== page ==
CHINA: LAW EXPERTS OPPOSE SENTENCE OF IMMEDIATE EXECUTION
October 21, 2016: Several Chinese law experts have voiced their opposition to the immediate
execution of a suspect who was sentenced to death for killing a village chief
after his house was demolished, 20 days before his wedding.
The Supreme People's Court (SPC) approved the death sentence of Jia Jinglong, a
villager in Shijiazhuang, capital of North
China's Hebei Province, in August and the ruling was
delivered to Jia's lawyer Wei Rujiu on October 18.
According to a copy of the SPC's verdict sent to the Global Times on October
20, Jia bought and modified three nail guns after his house was demolished
during the village's reconstruction campaign in 2013, and used them to kill He
Jianhua, the village chief, in February 2015 for revenge.
The method of the murder was extremely cruel and caused severe social impact,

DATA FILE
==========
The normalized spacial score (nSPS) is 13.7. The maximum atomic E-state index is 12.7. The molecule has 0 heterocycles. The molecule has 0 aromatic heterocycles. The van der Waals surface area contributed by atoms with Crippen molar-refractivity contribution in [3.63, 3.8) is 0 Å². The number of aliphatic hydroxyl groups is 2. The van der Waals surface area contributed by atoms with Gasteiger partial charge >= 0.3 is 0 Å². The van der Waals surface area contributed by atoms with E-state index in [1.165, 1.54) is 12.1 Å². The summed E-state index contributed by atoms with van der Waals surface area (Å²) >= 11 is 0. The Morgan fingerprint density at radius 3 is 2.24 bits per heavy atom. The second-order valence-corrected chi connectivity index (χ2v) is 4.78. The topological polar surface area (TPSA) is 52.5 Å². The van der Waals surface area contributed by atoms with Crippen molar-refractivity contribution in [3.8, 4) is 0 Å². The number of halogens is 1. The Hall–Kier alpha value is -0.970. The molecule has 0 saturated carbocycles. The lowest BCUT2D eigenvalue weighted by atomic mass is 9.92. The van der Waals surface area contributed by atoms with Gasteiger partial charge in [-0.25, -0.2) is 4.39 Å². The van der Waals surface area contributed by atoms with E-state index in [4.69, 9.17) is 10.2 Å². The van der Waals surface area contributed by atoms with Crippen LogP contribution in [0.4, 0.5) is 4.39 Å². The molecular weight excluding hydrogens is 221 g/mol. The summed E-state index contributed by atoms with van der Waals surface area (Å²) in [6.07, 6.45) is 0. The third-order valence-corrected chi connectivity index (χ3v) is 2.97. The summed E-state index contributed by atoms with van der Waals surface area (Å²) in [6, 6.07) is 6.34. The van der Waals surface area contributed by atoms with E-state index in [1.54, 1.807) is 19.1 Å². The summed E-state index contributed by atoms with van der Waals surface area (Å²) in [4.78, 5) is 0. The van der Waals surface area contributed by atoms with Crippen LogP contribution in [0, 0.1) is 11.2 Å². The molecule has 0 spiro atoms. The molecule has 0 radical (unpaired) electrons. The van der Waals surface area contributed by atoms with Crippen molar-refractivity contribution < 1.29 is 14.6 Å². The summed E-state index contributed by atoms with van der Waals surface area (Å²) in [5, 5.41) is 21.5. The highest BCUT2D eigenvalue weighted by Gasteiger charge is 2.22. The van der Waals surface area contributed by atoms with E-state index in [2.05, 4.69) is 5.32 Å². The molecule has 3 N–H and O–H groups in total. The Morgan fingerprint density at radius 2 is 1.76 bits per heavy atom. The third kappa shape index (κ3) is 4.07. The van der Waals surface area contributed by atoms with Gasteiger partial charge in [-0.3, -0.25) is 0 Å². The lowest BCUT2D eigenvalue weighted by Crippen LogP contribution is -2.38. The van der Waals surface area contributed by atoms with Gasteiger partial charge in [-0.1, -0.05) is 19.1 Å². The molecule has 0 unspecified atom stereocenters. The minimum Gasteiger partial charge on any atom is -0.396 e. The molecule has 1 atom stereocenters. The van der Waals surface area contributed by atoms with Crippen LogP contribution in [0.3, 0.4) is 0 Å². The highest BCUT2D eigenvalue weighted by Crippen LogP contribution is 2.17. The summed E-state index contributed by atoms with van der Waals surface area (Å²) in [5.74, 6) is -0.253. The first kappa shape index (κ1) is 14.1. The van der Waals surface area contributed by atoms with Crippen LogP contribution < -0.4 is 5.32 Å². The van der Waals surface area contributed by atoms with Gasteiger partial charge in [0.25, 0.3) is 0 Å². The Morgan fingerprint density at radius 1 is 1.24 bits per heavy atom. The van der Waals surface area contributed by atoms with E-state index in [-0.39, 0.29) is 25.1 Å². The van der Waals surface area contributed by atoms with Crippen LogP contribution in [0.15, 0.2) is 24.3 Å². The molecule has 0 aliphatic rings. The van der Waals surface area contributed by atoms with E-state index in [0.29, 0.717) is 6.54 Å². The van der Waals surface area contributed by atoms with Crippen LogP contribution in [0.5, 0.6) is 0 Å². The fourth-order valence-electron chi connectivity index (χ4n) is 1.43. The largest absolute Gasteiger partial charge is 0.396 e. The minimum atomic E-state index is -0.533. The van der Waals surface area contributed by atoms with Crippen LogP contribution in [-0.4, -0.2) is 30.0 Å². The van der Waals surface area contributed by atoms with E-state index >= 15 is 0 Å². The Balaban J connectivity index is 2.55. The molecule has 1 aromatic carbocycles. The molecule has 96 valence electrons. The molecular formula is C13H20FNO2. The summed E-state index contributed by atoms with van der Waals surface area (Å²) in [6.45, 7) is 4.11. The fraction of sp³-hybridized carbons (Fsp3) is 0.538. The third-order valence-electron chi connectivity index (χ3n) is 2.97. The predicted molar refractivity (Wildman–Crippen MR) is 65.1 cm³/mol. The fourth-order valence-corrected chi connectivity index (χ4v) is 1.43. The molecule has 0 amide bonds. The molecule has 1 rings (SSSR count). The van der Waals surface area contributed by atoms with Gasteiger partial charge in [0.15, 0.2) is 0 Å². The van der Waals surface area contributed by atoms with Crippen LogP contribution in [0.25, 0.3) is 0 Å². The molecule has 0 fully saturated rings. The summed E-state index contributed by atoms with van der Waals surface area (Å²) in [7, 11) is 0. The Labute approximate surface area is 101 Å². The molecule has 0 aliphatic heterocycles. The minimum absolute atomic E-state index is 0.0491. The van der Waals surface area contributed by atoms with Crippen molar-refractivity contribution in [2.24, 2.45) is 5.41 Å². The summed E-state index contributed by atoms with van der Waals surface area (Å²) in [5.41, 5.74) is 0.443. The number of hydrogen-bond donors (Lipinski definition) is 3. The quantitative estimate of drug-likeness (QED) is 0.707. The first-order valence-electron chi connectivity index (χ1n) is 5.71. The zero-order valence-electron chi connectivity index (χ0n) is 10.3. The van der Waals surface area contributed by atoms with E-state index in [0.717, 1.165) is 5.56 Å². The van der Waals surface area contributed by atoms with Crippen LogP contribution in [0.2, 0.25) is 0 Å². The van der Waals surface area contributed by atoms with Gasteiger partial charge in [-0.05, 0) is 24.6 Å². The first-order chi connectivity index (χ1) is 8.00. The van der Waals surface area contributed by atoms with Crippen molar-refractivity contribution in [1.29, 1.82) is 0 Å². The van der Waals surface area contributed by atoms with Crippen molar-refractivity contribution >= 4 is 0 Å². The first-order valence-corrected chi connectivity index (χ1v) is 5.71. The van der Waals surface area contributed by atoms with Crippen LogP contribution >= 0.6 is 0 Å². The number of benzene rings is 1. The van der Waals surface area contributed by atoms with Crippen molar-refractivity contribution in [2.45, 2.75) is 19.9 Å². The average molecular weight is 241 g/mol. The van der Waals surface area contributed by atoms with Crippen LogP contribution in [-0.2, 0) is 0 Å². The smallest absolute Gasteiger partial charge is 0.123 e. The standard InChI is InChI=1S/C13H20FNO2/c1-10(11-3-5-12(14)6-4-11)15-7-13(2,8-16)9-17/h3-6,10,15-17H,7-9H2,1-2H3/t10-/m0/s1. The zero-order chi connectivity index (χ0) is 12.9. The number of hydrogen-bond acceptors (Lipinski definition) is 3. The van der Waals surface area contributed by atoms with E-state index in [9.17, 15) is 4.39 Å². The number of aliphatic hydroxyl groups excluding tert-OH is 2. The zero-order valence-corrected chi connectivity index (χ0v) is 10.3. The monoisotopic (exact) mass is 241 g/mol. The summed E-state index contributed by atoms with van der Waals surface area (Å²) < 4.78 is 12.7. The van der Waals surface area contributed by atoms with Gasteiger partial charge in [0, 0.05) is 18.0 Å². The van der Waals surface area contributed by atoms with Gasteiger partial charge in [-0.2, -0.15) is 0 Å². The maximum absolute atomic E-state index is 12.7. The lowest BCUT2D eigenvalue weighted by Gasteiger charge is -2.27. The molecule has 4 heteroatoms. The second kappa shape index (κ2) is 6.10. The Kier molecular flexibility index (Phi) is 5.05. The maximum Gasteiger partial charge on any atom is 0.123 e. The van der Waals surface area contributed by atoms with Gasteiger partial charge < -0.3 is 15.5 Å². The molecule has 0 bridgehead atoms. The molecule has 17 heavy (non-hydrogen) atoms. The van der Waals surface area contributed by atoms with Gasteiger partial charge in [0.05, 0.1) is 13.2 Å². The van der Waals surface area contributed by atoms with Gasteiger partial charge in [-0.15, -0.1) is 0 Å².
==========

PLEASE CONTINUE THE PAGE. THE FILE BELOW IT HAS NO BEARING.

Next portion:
said the ruling, adding that the conviction was appropriate and accurate.
However, Wei told the Global Times that Jia's house was maliciously removed,
which was illegal, and directly led the man "who had lived a peaceful
life" to commit a criminal homicide.
of immediate execution also sparked debates in China's legal field, with some
professors arguing the penalty was too harsh.
"Apart from personal reasons, the killing was also an institutional
failure. Any ordinary person could resort to the same means as Jia when
facing unfair treatment," said Zhang Qianfan, a law professor with Peking
China strictly controls the death penalty
and employs it with prudence, said a white paper in September, the Xinhua News
Agency reported. The white paper, titled New Progress in the
Judicial Protection of Human Rights in China, said China's stand on the death
penalty is to ensure that it applies only to a very small number of extremely
serious criminal offenders. (Source: Global Times, 21/10/2016)